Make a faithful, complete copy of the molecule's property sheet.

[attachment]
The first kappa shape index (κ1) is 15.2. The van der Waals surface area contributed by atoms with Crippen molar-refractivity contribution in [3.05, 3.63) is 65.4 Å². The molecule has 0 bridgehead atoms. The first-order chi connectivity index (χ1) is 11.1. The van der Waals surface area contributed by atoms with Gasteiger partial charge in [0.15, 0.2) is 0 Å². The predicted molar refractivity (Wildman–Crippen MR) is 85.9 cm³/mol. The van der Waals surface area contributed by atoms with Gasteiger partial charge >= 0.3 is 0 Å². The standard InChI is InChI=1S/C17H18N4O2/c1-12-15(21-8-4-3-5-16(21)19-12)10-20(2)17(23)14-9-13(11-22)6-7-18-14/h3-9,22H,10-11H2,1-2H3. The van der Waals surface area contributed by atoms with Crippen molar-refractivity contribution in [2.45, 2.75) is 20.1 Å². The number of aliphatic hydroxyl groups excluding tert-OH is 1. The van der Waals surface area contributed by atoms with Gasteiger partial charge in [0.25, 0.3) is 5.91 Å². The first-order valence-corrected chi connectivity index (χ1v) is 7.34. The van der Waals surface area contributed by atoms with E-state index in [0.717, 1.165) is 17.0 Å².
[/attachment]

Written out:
The first kappa shape index (κ1) is 15.2. The van der Waals surface area contributed by atoms with Crippen molar-refractivity contribution in [3.05, 3.63) is 65.4 Å². The molecule has 0 bridgehead atoms. The first-order chi connectivity index (χ1) is 11.1. The van der Waals surface area contributed by atoms with Gasteiger partial charge in [0.15, 0.2) is 0 Å². The predicted molar refractivity (Wildman–Crippen MR) is 85.9 cm³/mol. The van der Waals surface area contributed by atoms with Gasteiger partial charge >= 0.3 is 0 Å². The standard InChI is InChI=1S/C17H18N4O2/c1-12-15(21-8-4-3-5-16(21)19-12)10-20(2)17(23)14-9-13(11-22)6-7-18-14/h3-9,22H,10-11H2,1-2H3. The van der Waals surface area contributed by atoms with Crippen molar-refractivity contribution in [2.45, 2.75) is 20.1 Å². The number of aliphatic hydroxyl groups excluding tert-OH is 1. The van der Waals surface area contributed by atoms with Gasteiger partial charge in [0.25, 0.3) is 5.91 Å². The first-order valence-corrected chi connectivity index (χ1v) is 7.34. The van der Waals surface area contributed by atoms with E-state index in [0.717, 1.165) is 17.0 Å².